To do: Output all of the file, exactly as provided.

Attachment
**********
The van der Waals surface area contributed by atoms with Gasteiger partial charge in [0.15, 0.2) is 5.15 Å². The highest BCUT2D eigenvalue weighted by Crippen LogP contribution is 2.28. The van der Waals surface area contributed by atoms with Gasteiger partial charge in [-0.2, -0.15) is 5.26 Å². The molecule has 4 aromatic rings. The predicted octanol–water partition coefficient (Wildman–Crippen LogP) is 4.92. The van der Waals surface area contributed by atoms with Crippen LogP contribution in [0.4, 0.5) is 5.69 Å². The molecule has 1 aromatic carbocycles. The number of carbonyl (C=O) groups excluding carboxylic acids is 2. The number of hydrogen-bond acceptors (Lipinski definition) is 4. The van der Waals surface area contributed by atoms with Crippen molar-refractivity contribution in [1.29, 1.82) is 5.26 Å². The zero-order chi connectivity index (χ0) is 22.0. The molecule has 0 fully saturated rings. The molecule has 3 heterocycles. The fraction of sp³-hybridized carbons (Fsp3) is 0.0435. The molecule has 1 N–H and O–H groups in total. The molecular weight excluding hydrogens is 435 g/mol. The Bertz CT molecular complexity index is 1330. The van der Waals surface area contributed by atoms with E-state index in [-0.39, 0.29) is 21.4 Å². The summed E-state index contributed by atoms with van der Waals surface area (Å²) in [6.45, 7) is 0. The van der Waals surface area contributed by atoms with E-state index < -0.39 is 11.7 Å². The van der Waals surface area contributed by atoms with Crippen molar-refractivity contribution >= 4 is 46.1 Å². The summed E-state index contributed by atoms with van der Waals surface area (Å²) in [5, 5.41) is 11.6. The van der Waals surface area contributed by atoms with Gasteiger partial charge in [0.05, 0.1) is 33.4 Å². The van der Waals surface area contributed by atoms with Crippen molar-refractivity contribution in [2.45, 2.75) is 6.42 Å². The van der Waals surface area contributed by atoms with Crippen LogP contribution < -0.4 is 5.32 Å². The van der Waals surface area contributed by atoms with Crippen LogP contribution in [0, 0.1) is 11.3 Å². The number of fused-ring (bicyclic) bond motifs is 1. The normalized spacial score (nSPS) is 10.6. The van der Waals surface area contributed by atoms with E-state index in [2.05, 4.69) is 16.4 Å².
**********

The van der Waals surface area contributed by atoms with Gasteiger partial charge in [0.15, 0.2) is 5.15 Å². The highest BCUT2D eigenvalue weighted by Crippen LogP contribution is 2.28. The van der Waals surface area contributed by atoms with Gasteiger partial charge in [-0.2, -0.15) is 5.26 Å². The molecule has 4 aromatic rings. The predicted octanol–water partition coefficient (Wildman–Crippen LogP) is 4.92. The van der Waals surface area contributed by atoms with Crippen LogP contribution in [0.4, 0.5) is 5.69 Å². The molecule has 1 aromatic carbocycles. The number of carbonyl (C=O) groups excluding carboxylic acids is 2. The number of hydrogen-bond acceptors (Lipinski definition) is 4. The van der Waals surface area contributed by atoms with Crippen molar-refractivity contribution in [1.29, 1.82) is 5.26 Å². The zero-order chi connectivity index (χ0) is 22.0. The molecule has 0 fully saturated rings. The molecule has 3 heterocycles. The fraction of sp³-hybridized carbons (Fsp3) is 0.0435. The molecule has 1 N–H and O–H groups in total. The molecular weight excluding hydrogens is 435 g/mol. The Bertz CT molecular complexity index is 1330. The van der Waals surface area contributed by atoms with E-state index in [-0.39, 0.29) is 21.4 Å². The summed E-state index contributed by atoms with van der Waals surface area (Å²) in [6.45, 7) is 0. The van der Waals surface area contributed by atoms with E-state index < -0.39 is 11.7 Å². The van der Waals surface area contributed by atoms with Crippen molar-refractivity contribution >= 4 is 46.1 Å². The summed E-state index contributed by atoms with van der Waals surface area (Å²) in [5, 5.41) is 11.6. The van der Waals surface area contributed by atoms with Gasteiger partial charge in [0.05, 0.1) is 33.4 Å². The van der Waals surface area contributed by atoms with Crippen molar-refractivity contribution in [2.45, 2.75) is 6.42 Å². The van der Waals surface area contributed by atoms with Crippen LogP contribution < -0.4 is 5.32 Å². The van der Waals surface area contributed by atoms with Crippen LogP contribution in [0, 0.1) is 11.3 Å². The number of fused-ring (bicyclic) bond motifs is 1. The normalized spacial score (nSPS) is 10.6. The van der Waals surface area contributed by atoms with E-state index in [2.05, 4.69) is 16.4 Å².